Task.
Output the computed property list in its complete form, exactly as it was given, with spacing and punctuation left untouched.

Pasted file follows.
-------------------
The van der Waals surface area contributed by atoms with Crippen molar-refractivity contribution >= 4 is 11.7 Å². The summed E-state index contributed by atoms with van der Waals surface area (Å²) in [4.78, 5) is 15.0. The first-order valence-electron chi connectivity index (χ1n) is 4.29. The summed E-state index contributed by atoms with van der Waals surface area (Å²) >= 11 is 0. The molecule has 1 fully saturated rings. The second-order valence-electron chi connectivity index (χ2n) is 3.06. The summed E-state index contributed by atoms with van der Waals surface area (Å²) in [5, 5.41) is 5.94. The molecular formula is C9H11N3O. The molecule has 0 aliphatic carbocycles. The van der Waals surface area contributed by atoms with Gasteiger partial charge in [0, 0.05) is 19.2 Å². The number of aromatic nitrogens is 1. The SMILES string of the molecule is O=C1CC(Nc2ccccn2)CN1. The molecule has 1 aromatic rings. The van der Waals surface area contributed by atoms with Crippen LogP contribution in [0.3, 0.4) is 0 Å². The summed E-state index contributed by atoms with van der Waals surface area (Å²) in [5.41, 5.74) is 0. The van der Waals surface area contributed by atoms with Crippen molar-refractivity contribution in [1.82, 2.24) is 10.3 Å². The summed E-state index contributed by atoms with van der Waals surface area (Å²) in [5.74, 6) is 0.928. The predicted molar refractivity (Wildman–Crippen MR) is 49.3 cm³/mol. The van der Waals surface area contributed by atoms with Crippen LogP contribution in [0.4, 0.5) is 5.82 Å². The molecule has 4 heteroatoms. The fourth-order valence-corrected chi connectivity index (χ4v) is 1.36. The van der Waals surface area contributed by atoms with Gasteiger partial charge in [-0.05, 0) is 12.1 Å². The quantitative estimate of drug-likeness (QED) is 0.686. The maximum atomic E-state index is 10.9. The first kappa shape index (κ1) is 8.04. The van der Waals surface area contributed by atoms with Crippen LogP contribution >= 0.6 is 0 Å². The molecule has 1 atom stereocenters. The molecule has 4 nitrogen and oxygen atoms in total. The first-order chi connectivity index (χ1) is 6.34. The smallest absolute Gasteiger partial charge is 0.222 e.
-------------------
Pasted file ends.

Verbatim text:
The van der Waals surface area contributed by atoms with Crippen molar-refractivity contribution >= 4 is 11.7 Å². The summed E-state index contributed by atoms with van der Waals surface area (Å²) in [4.78, 5) is 15.0. The first-order valence-electron chi connectivity index (χ1n) is 4.29. The summed E-state index contributed by atoms with van der Waals surface area (Å²) >= 11 is 0. The molecule has 1 fully saturated rings. The second-order valence-electron chi connectivity index (χ2n) is 3.06. The summed E-state index contributed by atoms with van der Waals surface area (Å²) in [5, 5.41) is 5.94. The molecular formula is C9H11N3O. The molecule has 0 aliphatic carbocycles. The van der Waals surface area contributed by atoms with Gasteiger partial charge in [0, 0.05) is 19.2 Å². The number of aromatic nitrogens is 1. The SMILES string of the molecule is O=C1CC(Nc2ccccn2)CN1. The molecule has 1 aromatic rings. The van der Waals surface area contributed by atoms with Crippen LogP contribution in [0.3, 0.4) is 0 Å². The summed E-state index contributed by atoms with van der Waals surface area (Å²) in [5.41, 5.74) is 0. The van der Waals surface area contributed by atoms with Crippen molar-refractivity contribution in [1.82, 2.24) is 10.3 Å². The summed E-state index contributed by atoms with van der Waals surface area (Å²) in [5.74, 6) is 0.928. The predicted molar refractivity (Wildman–Crippen MR) is 49.3 cm³/mol. The van der Waals surface area contributed by atoms with Crippen LogP contribution in [0.4, 0.5) is 5.82 Å². The molecule has 4 heteroatoms. The fourth-order valence-corrected chi connectivity index (χ4v) is 1.36. The van der Waals surface area contributed by atoms with Gasteiger partial charge in [-0.05, 0) is 12.1 Å². The quantitative estimate of drug-likeness (QED) is 0.686. The maximum atomic E-state index is 10.9. The first kappa shape index (κ1) is 8.04. The van der Waals surface area contributed by atoms with Crippen LogP contribution >= 0.6 is 0 Å². The molecule has 1 atom stereocenters. The molecule has 4 nitrogen and oxygen atoms in total. The first-order chi connectivity index (χ1) is 6.34. The smallest absolute Gasteiger partial charge is 0.222 e.